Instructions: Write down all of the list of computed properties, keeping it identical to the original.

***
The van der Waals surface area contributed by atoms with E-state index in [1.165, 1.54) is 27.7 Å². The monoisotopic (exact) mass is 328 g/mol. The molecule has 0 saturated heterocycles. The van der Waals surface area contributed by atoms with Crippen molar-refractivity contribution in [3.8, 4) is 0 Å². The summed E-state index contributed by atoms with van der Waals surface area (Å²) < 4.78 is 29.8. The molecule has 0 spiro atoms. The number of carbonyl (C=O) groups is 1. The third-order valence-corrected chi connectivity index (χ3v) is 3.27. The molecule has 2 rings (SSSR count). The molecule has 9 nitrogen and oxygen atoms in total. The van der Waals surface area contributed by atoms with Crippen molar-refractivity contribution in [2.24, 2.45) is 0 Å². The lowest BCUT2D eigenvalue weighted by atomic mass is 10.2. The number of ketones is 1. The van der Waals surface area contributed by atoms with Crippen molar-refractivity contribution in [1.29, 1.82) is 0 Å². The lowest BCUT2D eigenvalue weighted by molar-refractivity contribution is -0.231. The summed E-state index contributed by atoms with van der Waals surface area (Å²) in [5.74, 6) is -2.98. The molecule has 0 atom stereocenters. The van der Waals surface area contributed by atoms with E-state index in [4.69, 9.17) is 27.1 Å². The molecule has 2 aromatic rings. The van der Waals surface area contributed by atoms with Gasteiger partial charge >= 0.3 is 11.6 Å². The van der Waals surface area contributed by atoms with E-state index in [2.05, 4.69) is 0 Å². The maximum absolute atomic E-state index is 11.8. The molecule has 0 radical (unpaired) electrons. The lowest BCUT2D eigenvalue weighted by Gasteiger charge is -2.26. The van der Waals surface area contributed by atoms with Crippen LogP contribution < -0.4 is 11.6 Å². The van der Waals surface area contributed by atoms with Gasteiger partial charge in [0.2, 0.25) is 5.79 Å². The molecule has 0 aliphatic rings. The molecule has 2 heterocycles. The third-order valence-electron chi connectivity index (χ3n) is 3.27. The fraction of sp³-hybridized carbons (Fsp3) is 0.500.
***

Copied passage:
The van der Waals surface area contributed by atoms with E-state index in [1.165, 1.54) is 27.7 Å². The monoisotopic (exact) mass is 328 g/mol. The molecule has 0 saturated heterocycles. The van der Waals surface area contributed by atoms with Crippen molar-refractivity contribution in [3.8, 4) is 0 Å². The summed E-state index contributed by atoms with van der Waals surface area (Å²) < 4.78 is 29.8. The molecule has 0 spiro atoms. The number of carbonyl (C=O) groups is 1. The third-order valence-corrected chi connectivity index (χ3v) is 3.27. The molecule has 2 rings (SSSR count). The molecule has 9 nitrogen and oxygen atoms in total. The van der Waals surface area contributed by atoms with Crippen molar-refractivity contribution in [2.24, 2.45) is 0 Å². The lowest BCUT2D eigenvalue weighted by atomic mass is 10.2. The number of ketones is 1. The van der Waals surface area contributed by atoms with Crippen molar-refractivity contribution in [1.29, 1.82) is 0 Å². The lowest BCUT2D eigenvalue weighted by molar-refractivity contribution is -0.231. The summed E-state index contributed by atoms with van der Waals surface area (Å²) in [5.74, 6) is -2.98. The molecule has 0 atom stereocenters. The van der Waals surface area contributed by atoms with E-state index in [4.69, 9.17) is 27.1 Å². The molecule has 2 aromatic rings. The van der Waals surface area contributed by atoms with Gasteiger partial charge >= 0.3 is 11.6 Å². The van der Waals surface area contributed by atoms with E-state index in [2.05, 4.69) is 0 Å². The maximum absolute atomic E-state index is 11.8. The molecule has 0 radical (unpaired) electrons. The lowest BCUT2D eigenvalue weighted by Gasteiger charge is -2.26. The van der Waals surface area contributed by atoms with Crippen LogP contribution < -0.4 is 11.6 Å². The van der Waals surface area contributed by atoms with Gasteiger partial charge in [0.2, 0.25) is 5.79 Å². The molecule has 0 aliphatic rings. The molecule has 2 heterocycles. The third-order valence-electron chi connectivity index (χ3n) is 3.27. The fraction of sp³-hybridized carbons (Fsp3) is 0.500.